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Pac-10 standings are far from set

Trojans and Bears haven't exactly gone according to their predictions, but they still could wind up anywhere in the final two weeks.

February 26, 2009|Chris Foster

California, picked to finish eighth in the Pacific 10 Conference, is tied for third place . . . but could still finish eighth.

USC, picked to finish third, sits in sixth . . . but could still rise like the tide or sink into the abyss.

Does that clear things up?

Welcome to the last two weeks of the Pac-10's regular season, which for USC (16-10 overall, 7-7 in conference play) and California (20-7, 9-5) begins tonight in Berkeley.

Confusion stretches from Mt. Rainier, near Seattle, to the Mexican border, south of Tucson. Even the weekly media conference call has the virus.

Radio reporter: "So in what is, I'm sure, been a somewhat disappointing season, other than the obvious goal of trying to win these games going forward, is there something you guys are focusing on in these final four games that you can use later on, even going into next year?"

Cal Coach Mike Montgomery: "What was your first statement, 'A disappointing season?' "

Reporter: "Well, in a season that has not been exactly what you hoped, I'm assuming, other than the goal of trying to win each game, is there something you're focusing on going forward?"

Montgomery: "Uh . . . I thought 20 wins was pretty good, third place. I guess I have this thing out of whack a little bit."

Out of whack pretty much covers it this season.

Over at Stanford, UCLA, the nearly unanimous pick to be conference champ, tries to keep up with the conference leaders. Up north, Washington, picked to finish fifth, can move a step closer to securing its first conference title since 1985 by beating second-place Arizona State. And Oregon State, winless in conference play a year ago, has seven victories.

Meanwhile, USC will be trying to polish its resume for the NCAA tournament selection committee. Coach Tim Floyd has refused to play what he calls "the speculation game," but teams that stumble to the finish often play in the NIT.

Asked if the team is feeling pressure, USC forward Taj Gibson said, "Yes, but I don't think we're the only team feeling that way. There are only a couple of games left and everyone is still jockeying for position."

Cal is tied with UCLA and is still in the same area code as the conference leaders, but with USC and UCLA this week plus road games against Arizona State and Arizona to follow, the Bears could finish where predicted.

Montgomery walked into a program that had lost its top two scorers to the NBA and finished eighth or lower in the conference three times in four seasons.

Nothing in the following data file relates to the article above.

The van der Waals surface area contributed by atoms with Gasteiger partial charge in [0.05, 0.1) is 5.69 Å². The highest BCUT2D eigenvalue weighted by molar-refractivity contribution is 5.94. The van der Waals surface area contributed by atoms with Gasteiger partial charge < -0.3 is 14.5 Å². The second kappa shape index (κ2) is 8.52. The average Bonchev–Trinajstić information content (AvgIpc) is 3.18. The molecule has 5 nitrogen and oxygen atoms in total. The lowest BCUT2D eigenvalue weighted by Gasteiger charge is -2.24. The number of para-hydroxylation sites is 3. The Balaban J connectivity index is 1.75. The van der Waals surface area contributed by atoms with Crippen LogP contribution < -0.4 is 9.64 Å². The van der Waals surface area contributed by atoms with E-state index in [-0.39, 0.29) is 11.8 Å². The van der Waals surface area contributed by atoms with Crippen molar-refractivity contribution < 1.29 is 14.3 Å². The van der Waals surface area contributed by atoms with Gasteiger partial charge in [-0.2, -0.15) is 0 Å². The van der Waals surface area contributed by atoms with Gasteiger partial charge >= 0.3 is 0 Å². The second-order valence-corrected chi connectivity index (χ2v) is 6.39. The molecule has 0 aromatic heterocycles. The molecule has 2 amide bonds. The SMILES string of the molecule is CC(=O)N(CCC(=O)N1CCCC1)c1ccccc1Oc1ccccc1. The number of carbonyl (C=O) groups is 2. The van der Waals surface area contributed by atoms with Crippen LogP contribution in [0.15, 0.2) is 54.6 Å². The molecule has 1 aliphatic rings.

Yet, with a break, or two, the Bears can still run down Washington and Arizona State. Such has been the conference's slip into parity.

"There has always been at least one team ranked very high, and the rest competed but were not in the hunt," Montgomery said. "I think it's more even among five, six, even seven teams -- counting Oregon State -- than it has ever been."

Oregon State sits half a game behind USC with a 7-8 record, which could be problematic for the Trojans. The bottom four teams play opening day in the Pac-10 tournament and need four victories to win it.

The Beavers haven't finished at .500 in conference play since 1992-93, when they were 9-9 and the University of Chicago had a law professor named Barack Obama. But Coach Craig Robinson, the president's brother-in-law, seems to have effectively stimulated the Oregon State program.

USC closes the regular season against the Beavers -- a game that could decide sixth place. The Trojans, though, are not looking over their shoulders.

"We're still alive, this team is still alive, there is still life," guard Daniel Hackett said.

In other words, hold the autopsy; the Trojans still have a chance to be every bit as disappointing as California.

Or, as Montgomery joked, "If this is disappointing, then we have a long ways to go."

Nope, just two weeks.



USC tonight


Time: 7:30 p.m.

On the air: Radio: 710; TV: none.

Site: Haas Pavilion, Berkeley.

Records: USC 16-10, 7-7 Pac-10; California 20-7, 9-5.

Update: California leads the nation in three-point shooting at 44.2%, led by Theo Robertson (54%) and Jerome Randle (45.1%). The Trojans handled both last time, as California made only two of 16 three-pointers in a 73-62 USC victory.

-- Chris Foster

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